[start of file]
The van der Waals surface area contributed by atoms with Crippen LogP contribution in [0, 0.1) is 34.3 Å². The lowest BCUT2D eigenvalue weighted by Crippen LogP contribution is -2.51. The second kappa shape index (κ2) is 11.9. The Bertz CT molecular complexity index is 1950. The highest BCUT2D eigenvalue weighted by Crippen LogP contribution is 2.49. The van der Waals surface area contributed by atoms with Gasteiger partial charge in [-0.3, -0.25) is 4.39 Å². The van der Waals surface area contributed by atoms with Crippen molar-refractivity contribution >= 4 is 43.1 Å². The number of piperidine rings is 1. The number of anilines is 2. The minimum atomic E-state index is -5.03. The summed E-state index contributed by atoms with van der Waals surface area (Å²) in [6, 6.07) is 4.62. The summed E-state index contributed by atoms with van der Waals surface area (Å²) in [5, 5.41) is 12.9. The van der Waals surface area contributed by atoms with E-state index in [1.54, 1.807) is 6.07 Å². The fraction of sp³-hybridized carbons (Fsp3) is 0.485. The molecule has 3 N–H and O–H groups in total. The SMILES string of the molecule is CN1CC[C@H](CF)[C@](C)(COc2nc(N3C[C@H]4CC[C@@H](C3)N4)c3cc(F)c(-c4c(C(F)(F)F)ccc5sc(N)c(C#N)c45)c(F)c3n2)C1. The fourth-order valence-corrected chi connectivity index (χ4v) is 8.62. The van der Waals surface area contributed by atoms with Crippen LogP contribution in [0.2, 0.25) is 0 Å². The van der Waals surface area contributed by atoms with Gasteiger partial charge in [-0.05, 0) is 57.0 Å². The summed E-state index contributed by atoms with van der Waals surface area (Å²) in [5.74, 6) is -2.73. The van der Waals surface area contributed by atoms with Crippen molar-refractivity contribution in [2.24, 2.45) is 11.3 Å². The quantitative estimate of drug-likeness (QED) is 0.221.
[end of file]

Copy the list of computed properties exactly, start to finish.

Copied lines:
The van der Waals surface area contributed by atoms with Crippen LogP contribution in [0, 0.1) is 34.3 Å². The lowest BCUT2D eigenvalue weighted by Crippen LogP contribution is -2.51. The second kappa shape index (κ2) is 11.9. The Bertz CT molecular complexity index is 1950. The highest BCUT2D eigenvalue weighted by Crippen LogP contribution is 2.49. The van der Waals surface area contributed by atoms with Gasteiger partial charge in [-0.3, -0.25) is 4.39 Å². The van der Waals surface area contributed by atoms with Crippen molar-refractivity contribution >= 4 is 43.1 Å². The number of piperidine rings is 1. The number of anilines is 2. The minimum atomic E-state index is -5.03. The summed E-state index contributed by atoms with van der Waals surface area (Å²) in [6, 6.07) is 4.62. The summed E-state index contributed by atoms with van der Waals surface area (Å²) in [5, 5.41) is 12.9. The van der Waals surface area contributed by atoms with E-state index in [1.54, 1.807) is 6.07 Å². The fraction of sp³-hybridized carbons (Fsp3) is 0.485. The molecule has 3 N–H and O–H groups in total. The SMILES string of the molecule is CN1CC[C@H](CF)[C@](C)(COc2nc(N3C[C@H]4CC[C@@H](C3)N4)c3cc(F)c(-c4c(C(F)(F)F)ccc5sc(N)c(C#N)c45)c(F)c3n2)C1. The fourth-order valence-corrected chi connectivity index (χ4v) is 8.62. The van der Waals surface area contributed by atoms with Crippen LogP contribution in [0.2, 0.25) is 0 Å². The van der Waals surface area contributed by atoms with Gasteiger partial charge in [-0.05, 0) is 57.0 Å². The summed E-state index contributed by atoms with van der Waals surface area (Å²) in [5.74, 6) is -2.73. The van der Waals surface area contributed by atoms with Crippen molar-refractivity contribution in [2.24, 2.45) is 11.3 Å². The quantitative estimate of drug-likeness (QED) is 0.221.